LONDON (AP) — Two British Cabinet minister have resigned in protest at Prime Minister Theresa May's proposed Brexit deal with the European Union.
Work and Pensions Secretary Esther McVey quit, saying the deal "does not honor the result of the referendum" in which Britain voted to leave the EU.
She resigned an hour after Brexit Secretary Dominic Raab also quit, saying he could not "in good conscience" support the terms of Britain's departure from the EU next March.
The resignations leave May's Brexit deal, and her leadership of the Conservative Party, in peril.
The pound fell 1 percent on the news, a relatively large decline for an established currency, to $1.2870.
The deal negotiated by May is considered insufficient by Brexit backers as well as those who wanted to remain in the EU. Parliament needs to approve the deal and it is unclear whether May has the numbers to push it through.
May, who had persuaded a majority of her cabinet to back the deal, is addressing lawmakers Thursday morning.
The prime minister made some major concessions to the EU to achieve the deal: Britain, for example, will remain tied to the European Union's customs union during the transition period and potentially for much longer.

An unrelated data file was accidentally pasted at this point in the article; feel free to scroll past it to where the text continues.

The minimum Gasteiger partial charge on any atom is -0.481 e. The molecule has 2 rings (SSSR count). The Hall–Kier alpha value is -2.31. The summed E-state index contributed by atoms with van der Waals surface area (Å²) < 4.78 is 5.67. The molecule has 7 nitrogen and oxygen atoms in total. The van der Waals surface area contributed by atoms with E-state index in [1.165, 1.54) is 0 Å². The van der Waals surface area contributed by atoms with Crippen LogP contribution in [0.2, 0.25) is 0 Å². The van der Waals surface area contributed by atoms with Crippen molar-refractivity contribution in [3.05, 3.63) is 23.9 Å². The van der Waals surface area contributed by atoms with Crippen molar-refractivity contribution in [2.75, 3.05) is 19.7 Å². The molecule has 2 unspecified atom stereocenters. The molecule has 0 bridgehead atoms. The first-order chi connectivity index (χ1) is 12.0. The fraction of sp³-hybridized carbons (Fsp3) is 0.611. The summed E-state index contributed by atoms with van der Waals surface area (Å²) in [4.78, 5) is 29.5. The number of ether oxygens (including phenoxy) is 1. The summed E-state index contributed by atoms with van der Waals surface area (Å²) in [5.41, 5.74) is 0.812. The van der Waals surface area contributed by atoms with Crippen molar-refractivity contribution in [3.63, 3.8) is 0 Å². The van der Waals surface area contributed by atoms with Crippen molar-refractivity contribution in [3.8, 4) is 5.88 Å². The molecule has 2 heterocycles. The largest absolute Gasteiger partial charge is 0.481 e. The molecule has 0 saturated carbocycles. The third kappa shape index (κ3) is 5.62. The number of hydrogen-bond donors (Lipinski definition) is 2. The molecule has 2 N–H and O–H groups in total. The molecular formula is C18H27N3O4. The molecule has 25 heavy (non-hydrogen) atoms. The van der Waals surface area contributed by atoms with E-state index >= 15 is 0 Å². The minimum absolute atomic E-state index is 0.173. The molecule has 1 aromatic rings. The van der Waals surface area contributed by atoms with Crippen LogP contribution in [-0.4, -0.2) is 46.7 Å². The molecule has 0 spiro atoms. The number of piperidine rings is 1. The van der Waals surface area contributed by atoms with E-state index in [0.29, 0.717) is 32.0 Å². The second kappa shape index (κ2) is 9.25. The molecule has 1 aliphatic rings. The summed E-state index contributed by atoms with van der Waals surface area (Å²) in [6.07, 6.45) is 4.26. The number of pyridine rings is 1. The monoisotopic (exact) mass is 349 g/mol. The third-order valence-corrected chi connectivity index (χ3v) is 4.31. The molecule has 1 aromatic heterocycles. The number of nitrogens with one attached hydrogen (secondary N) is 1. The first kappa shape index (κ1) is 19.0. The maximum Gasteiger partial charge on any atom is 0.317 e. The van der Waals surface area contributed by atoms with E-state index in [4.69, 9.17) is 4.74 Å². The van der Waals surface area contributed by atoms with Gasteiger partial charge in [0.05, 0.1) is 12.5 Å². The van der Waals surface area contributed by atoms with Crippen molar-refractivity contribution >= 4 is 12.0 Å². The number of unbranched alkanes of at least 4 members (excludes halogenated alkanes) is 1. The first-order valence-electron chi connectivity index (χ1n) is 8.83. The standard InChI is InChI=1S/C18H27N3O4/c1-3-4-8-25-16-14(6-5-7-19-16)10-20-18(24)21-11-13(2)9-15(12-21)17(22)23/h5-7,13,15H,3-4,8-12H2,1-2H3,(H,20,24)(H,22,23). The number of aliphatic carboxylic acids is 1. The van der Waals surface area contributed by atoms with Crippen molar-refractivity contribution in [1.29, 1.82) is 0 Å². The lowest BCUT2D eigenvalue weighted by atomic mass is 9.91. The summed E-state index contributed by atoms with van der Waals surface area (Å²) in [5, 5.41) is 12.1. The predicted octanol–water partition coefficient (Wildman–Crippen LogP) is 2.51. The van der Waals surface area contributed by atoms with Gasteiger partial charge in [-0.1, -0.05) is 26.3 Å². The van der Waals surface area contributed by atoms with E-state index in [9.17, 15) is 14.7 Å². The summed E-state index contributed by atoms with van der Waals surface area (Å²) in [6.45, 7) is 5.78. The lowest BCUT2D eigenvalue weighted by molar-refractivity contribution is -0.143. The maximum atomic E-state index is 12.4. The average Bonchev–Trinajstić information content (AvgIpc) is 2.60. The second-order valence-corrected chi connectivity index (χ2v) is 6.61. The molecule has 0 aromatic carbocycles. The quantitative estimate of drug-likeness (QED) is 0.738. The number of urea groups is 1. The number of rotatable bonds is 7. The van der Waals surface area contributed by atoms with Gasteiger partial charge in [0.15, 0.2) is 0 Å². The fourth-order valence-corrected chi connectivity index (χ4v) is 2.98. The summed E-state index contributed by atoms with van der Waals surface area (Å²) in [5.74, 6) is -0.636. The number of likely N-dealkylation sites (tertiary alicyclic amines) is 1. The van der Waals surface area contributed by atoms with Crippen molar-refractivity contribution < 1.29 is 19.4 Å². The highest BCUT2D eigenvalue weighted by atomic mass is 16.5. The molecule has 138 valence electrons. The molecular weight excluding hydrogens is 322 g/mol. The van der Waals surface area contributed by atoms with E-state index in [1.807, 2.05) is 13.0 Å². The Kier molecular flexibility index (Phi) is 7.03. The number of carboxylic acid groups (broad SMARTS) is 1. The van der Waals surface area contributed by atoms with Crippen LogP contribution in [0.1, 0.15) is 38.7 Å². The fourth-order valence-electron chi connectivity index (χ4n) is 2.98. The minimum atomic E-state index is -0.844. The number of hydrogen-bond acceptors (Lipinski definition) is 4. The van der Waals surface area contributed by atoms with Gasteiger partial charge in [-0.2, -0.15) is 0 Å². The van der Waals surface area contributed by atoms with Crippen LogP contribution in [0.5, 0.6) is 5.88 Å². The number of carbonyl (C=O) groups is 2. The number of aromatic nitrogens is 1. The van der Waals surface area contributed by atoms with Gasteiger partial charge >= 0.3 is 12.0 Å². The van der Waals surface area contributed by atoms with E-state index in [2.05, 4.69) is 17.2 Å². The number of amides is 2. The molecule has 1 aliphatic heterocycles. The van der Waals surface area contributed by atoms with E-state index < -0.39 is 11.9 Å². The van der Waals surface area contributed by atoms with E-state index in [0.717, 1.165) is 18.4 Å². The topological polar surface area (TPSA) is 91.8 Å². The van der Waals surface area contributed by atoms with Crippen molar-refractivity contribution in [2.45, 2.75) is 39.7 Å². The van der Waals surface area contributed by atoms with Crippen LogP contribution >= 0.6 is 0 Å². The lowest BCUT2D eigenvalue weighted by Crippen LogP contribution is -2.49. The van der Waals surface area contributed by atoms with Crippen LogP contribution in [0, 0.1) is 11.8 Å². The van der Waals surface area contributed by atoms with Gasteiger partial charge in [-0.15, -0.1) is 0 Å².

Raab said the agreement was unacceptable, and that "no democratic nation has ever signed up to be bound by such an extensive regime".
The opposition Labour Party's Brexit spokesman Keir Starmer told the "Good Morning Britain" television program that the deal was a "miserable failure of negotiation," signaling that May is unlikely to be able to count on the main opposition to make up for those from her own Conservative Party who look set to vote against.
Health Secretary Matt Hancock told the BBC's Radio 4 that lawmakers should back the draft divorce agreement because the alternatives were "ugly", adding: "Ultimately this allows us to take back control."
European Union chief Donald Tusk has called for a summit of leaders to take place on Nov. 25 so they can endorse a draft Brexit deal that has been reached with the British government.
Following an early Thursday meeting, Tusk heaped praise on the EU's Brexit negotiator, Michel Barnier, who had "achieved the two most important objectives" - limiting the damage caused by Britain's impending departure and maintaining the interests of the other 27 countries that will remain in the bloc after Brexit.